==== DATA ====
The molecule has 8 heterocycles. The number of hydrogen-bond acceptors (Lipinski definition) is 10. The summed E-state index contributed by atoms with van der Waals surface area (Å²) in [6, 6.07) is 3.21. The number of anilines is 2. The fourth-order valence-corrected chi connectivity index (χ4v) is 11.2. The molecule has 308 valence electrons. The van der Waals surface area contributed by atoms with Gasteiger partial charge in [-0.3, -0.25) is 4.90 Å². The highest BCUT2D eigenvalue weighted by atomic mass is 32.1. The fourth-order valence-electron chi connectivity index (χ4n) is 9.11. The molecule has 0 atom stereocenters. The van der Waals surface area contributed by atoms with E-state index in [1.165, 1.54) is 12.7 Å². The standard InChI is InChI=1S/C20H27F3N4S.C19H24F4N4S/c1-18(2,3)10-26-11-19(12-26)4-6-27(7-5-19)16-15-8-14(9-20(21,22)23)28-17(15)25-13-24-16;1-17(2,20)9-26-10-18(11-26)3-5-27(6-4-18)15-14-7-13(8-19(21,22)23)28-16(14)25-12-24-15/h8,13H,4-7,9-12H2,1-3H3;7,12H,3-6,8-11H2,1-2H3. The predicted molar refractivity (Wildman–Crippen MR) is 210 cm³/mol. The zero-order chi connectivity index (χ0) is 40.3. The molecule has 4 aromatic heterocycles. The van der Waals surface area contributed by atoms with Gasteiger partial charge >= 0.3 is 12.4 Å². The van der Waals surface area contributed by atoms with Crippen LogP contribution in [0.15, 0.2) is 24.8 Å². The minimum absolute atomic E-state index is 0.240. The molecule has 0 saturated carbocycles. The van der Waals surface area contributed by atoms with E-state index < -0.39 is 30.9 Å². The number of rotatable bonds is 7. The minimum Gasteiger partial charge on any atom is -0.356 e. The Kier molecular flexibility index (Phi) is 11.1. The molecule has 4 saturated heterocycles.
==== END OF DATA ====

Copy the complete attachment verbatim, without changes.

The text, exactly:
The molecule has 8 heterocycles. The number of hydrogen-bond acceptors (Lipinski definition) is 10. The summed E-state index contributed by atoms with van der Waals surface area (Å²) in [6, 6.07) is 3.21. The number of anilines is 2. The fourth-order valence-corrected chi connectivity index (χ4v) is 11.2. The molecule has 308 valence electrons. The van der Waals surface area contributed by atoms with Gasteiger partial charge in [-0.3, -0.25) is 4.90 Å². The highest BCUT2D eigenvalue weighted by atomic mass is 32.1. The fourth-order valence-electron chi connectivity index (χ4n) is 9.11. The molecule has 0 atom stereocenters. The van der Waals surface area contributed by atoms with E-state index in [1.165, 1.54) is 12.7 Å². The standard InChI is InChI=1S/C20H27F3N4S.C19H24F4N4S/c1-18(2,3)10-26-11-19(12-26)4-6-27(7-5-19)16-15-8-14(9-20(21,22)23)28-17(15)25-13-24-16;1-17(2,20)9-26-10-18(11-26)3-5-27(6-4-18)15-14-7-13(8-19(21,22)23)28-16(14)25-12-24-15/h8,13H,4-7,9-12H2,1-3H3;7,12H,3-6,8-11H2,1-2H3. The predicted molar refractivity (Wildman–Crippen MR) is 210 cm³/mol. The zero-order chi connectivity index (χ0) is 40.3. The molecule has 4 aromatic heterocycles. The van der Waals surface area contributed by atoms with Gasteiger partial charge >= 0.3 is 12.4 Å². The van der Waals surface area contributed by atoms with Crippen LogP contribution in [0.15, 0.2) is 24.8 Å². The minimum absolute atomic E-state index is 0.240. The molecule has 0 saturated carbocycles. The van der Waals surface area contributed by atoms with E-state index < -0.39 is 30.9 Å². The number of rotatable bonds is 7. The minimum Gasteiger partial charge on any atom is -0.356 e. The Kier molecular flexibility index (Phi) is 11.1. The molecule has 4 saturated heterocycles.